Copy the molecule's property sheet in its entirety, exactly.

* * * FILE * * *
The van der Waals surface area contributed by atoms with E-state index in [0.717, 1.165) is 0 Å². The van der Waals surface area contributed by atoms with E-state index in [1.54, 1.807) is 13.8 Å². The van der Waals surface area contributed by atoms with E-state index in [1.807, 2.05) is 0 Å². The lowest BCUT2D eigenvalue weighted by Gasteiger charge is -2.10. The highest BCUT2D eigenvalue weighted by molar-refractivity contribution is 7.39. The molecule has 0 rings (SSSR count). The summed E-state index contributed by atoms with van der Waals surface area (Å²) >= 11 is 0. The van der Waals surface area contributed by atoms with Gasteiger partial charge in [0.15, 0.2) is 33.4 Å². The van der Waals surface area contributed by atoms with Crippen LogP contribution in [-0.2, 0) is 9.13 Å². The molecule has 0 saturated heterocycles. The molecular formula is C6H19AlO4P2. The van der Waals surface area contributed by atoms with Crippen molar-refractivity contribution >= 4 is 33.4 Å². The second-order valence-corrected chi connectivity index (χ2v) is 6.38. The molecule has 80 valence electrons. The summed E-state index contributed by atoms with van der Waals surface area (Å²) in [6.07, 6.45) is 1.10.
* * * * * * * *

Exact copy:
The van der Waals surface area contributed by atoms with E-state index in [0.717, 1.165) is 0 Å². The van der Waals surface area contributed by atoms with E-state index in [1.54, 1.807) is 13.8 Å². The van der Waals surface area contributed by atoms with E-state index in [1.807, 2.05) is 0 Å². The lowest BCUT2D eigenvalue weighted by Gasteiger charge is -2.10. The highest BCUT2D eigenvalue weighted by molar-refractivity contribution is 7.39. The molecule has 0 rings (SSSR count). The summed E-state index contributed by atoms with van der Waals surface area (Å²) >= 11 is 0. The van der Waals surface area contributed by atoms with Gasteiger partial charge in [0.15, 0.2) is 33.4 Å². The van der Waals surface area contributed by atoms with Crippen LogP contribution in [-0.2, 0) is 9.13 Å². The molecule has 0 saturated heterocycles. The molecular formula is C6H19AlO4P2. The van der Waals surface area contributed by atoms with Crippen molar-refractivity contribution >= 4 is 33.4 Å². The second-order valence-corrected chi connectivity index (χ2v) is 6.38. The molecule has 80 valence electrons. The summed E-state index contributed by atoms with van der Waals surface area (Å²) in [6.07, 6.45) is 1.10.